We have a 3Dcart store and a WordPress blog hosted on a separate server. Originally, we had a CNAME set up to point the blog to http://blog.example.com/. However, in our attempt to boost link-based and traffic-based authority on the main site, we've opted to do a reverse proxy to http://www.example.com/blog/.

It’s been about two months since we finished the reverse proxy migration. It appears that everything is technically working as intended, including some robots and sitemap changes; the new URLs are even generating some traffic, as indicated on Google Analytics.

While Google has been indexing the new URL locations, they’re ranking very poorly, even for non-competitive, long-tail keywords. Meanwhile, the old subdomain URLs are still ranking mostly as well as they used to (even though they aren’t showing meta titles and descriptions due to being blocked by robots.txt).

Our working theory is that Google has an old index of the subdomain URLs, and is considering the new URLs to be duplicate content, since it’s being told not to crawl the subdomain and therefore can’t see the rel canonicals we have in place. To resolve this, we’ve updated the subdomain’s robot.txt to no longer block crawling and indexing. Theoretically, seeing the canonical tag on the subdomain pages will resolve any perceived duplicate content issues.

In the meantime, we were wondering if anyone would have any other ideas. We are very concerned that we’ll be losing valuable traffic, as we’re entering our on season at the moment.

  • Either way, canonical tag or blocking using the robots.txt, you will be waiting a quite a while for this to sink in. Both solutions sound fine to me. I prefer using the robots.txt file, however others may argue and they would not necessarily be wrong. You are probably right about duplicate content at least in the short-term. I think you should be okay. You will just have to wait. If someone can give a good answer, I will leave room for that.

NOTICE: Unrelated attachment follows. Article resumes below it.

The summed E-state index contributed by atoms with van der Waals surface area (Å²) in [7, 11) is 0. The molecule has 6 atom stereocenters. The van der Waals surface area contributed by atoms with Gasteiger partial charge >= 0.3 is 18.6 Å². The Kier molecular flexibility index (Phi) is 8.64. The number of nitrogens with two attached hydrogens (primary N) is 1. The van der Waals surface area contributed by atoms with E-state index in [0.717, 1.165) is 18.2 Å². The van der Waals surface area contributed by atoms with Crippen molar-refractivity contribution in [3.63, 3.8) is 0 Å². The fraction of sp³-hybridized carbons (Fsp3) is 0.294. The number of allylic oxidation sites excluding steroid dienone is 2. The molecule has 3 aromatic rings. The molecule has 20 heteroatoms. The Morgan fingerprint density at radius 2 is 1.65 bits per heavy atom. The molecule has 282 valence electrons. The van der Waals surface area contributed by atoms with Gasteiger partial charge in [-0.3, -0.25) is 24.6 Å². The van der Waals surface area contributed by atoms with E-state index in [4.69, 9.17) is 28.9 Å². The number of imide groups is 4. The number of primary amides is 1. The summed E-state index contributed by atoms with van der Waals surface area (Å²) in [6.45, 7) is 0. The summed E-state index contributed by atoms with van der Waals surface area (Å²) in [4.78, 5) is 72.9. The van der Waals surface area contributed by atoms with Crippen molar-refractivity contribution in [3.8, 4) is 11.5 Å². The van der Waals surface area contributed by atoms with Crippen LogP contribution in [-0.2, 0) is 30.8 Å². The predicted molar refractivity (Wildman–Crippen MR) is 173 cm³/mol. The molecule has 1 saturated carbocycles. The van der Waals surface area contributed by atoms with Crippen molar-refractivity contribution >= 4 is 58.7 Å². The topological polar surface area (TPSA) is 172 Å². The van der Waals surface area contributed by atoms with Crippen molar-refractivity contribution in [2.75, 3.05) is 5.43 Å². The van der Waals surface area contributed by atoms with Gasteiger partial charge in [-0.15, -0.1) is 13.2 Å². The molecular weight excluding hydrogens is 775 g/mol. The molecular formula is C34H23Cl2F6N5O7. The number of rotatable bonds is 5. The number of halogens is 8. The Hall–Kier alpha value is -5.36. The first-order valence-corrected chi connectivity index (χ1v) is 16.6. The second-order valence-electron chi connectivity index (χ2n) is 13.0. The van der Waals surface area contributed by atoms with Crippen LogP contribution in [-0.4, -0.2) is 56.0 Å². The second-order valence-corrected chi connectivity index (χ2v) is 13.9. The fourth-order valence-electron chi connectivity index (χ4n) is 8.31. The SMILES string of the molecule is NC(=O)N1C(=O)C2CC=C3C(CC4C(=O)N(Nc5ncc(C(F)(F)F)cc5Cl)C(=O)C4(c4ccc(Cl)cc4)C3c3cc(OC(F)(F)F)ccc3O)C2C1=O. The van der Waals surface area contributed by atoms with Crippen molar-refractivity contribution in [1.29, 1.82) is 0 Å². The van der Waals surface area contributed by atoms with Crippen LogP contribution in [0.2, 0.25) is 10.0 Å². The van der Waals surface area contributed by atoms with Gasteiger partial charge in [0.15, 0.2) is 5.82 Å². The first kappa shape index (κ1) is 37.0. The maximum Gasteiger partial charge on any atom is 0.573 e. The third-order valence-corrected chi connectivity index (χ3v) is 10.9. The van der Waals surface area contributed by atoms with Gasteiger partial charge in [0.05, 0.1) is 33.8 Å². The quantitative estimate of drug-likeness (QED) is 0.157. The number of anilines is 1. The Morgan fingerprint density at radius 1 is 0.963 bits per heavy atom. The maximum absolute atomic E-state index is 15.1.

– closetnoc
    Jun 10, 2014 at 16:51

1 Answer 1


You are correct that the robots.txt file is the problem. When you blocked your old subdomain with robots.txt:

  • Google couldn't crawl your blog in its old location and see that it moved.
  • You lost all the value from the external inbound links to your blog.

Your new solution of removing the robots.txt file and using a link rel canonical tag is a much better idea. Now:

  • Google will crawl the old blog and find out that it moved.
  • Your PageRank from external links into your old blog location will get correctly attributed to the new blog location.

The only problem is that your site was unavailable to Google for two months. When a site is unavailable for a long period of time, Google often removes its rankings for a period of time, even after it comes back. I've seen that before with badly applied nofollow meta tags, and with extended server downtime.

In the best case, your blog will be ranking again in a couple weeks when Google recrawls all of it. I wouldn't be surprised if it doesn't rank well for two to six months due to its extended unavailability.

  • Thank you very much for your response. We're already seeing the subdomain results dropping off of SERPs, while the new links are slowly climbing to take their place. We're still seeking out a couple more opinions on the issue, but we'll probably just sit tight and wait to see results.
    – BaButtons
    Jun 11, 2014 at 17:29

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